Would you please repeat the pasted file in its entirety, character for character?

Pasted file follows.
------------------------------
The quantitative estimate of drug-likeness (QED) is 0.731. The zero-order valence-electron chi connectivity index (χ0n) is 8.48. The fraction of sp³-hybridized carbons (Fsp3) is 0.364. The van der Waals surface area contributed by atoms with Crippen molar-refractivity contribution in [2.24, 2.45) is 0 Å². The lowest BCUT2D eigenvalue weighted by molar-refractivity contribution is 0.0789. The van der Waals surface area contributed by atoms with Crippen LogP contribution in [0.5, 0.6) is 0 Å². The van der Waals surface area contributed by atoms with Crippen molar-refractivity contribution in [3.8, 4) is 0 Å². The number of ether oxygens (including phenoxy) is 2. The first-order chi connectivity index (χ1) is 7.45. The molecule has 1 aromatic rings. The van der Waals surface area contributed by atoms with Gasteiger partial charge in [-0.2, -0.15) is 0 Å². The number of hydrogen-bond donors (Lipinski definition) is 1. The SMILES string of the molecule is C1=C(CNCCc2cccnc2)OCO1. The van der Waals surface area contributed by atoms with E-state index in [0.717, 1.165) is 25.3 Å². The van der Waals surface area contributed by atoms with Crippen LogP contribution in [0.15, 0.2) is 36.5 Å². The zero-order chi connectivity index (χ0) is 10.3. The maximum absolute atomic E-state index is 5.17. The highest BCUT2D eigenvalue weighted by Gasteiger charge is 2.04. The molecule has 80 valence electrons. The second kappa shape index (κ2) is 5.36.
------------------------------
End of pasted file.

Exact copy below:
The quantitative estimate of drug-likeness (QED) is 0.731. The zero-order valence-electron chi connectivity index (χ0n) is 8.48. The fraction of sp³-hybridized carbons (Fsp3) is 0.364. The van der Waals surface area contributed by atoms with Crippen molar-refractivity contribution in [2.24, 2.45) is 0 Å². The lowest BCUT2D eigenvalue weighted by molar-refractivity contribution is 0.0789. The van der Waals surface area contributed by atoms with Crippen LogP contribution in [0.5, 0.6) is 0 Å². The van der Waals surface area contributed by atoms with Crippen molar-refractivity contribution in [3.8, 4) is 0 Å². The number of ether oxygens (including phenoxy) is 2. The first-order chi connectivity index (χ1) is 7.45. The molecule has 1 aromatic rings. The van der Waals surface area contributed by atoms with Gasteiger partial charge in [-0.2, -0.15) is 0 Å². The number of hydrogen-bond donors (Lipinski definition) is 1. The SMILES string of the molecule is C1=C(CNCCc2cccnc2)OCO1. The van der Waals surface area contributed by atoms with E-state index in [0.717, 1.165) is 25.3 Å². The van der Waals surface area contributed by atoms with Crippen LogP contribution in [0.15, 0.2) is 36.5 Å². The zero-order chi connectivity index (χ0) is 10.3. The maximum absolute atomic E-state index is 5.17. The highest BCUT2D eigenvalue weighted by Gasteiger charge is 2.04. The molecule has 80 valence electrons. The second kappa shape index (κ2) is 5.36.